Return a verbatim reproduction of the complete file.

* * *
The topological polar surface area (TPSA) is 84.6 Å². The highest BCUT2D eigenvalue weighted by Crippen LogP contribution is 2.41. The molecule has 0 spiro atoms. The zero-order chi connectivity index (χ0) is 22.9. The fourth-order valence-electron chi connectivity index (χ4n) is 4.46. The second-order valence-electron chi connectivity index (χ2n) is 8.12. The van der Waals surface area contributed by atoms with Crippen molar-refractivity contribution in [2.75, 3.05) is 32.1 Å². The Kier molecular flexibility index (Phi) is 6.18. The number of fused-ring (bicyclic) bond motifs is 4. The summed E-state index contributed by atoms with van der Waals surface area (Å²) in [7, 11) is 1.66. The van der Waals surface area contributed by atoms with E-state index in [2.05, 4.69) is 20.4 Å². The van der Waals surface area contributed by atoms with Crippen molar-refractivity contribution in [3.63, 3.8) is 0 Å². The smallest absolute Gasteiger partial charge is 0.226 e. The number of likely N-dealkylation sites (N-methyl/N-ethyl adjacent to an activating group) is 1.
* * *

The topological polar surface area (TPSA) is 84.6 Å². The highest BCUT2D eigenvalue weighted by Crippen LogP contribution is 2.41. The molecule has 0 spiro atoms. The zero-order chi connectivity index (χ0) is 22.9. The fourth-order valence-electron chi connectivity index (χ4n) is 4.46. The second-order valence-electron chi connectivity index (χ2n) is 8.12. The van der Waals surface area contributed by atoms with Crippen molar-refractivity contribution in [2.75, 3.05) is 32.1 Å². The Kier molecular flexibility index (Phi) is 6.18. The number of fused-ring (bicyclic) bond motifs is 4. The summed E-state index contributed by atoms with van der Waals surface area (Å²) in [7, 11) is 1.66. The van der Waals surface area contributed by atoms with E-state index in [2.05, 4.69) is 20.4 Å². The van der Waals surface area contributed by atoms with Crippen molar-refractivity contribution in [3.63, 3.8) is 0 Å². The smallest absolute Gasteiger partial charge is 0.226 e. The number of likely N-dealkylation sites (N-methyl/N-ethyl adjacent to an activating group) is 1.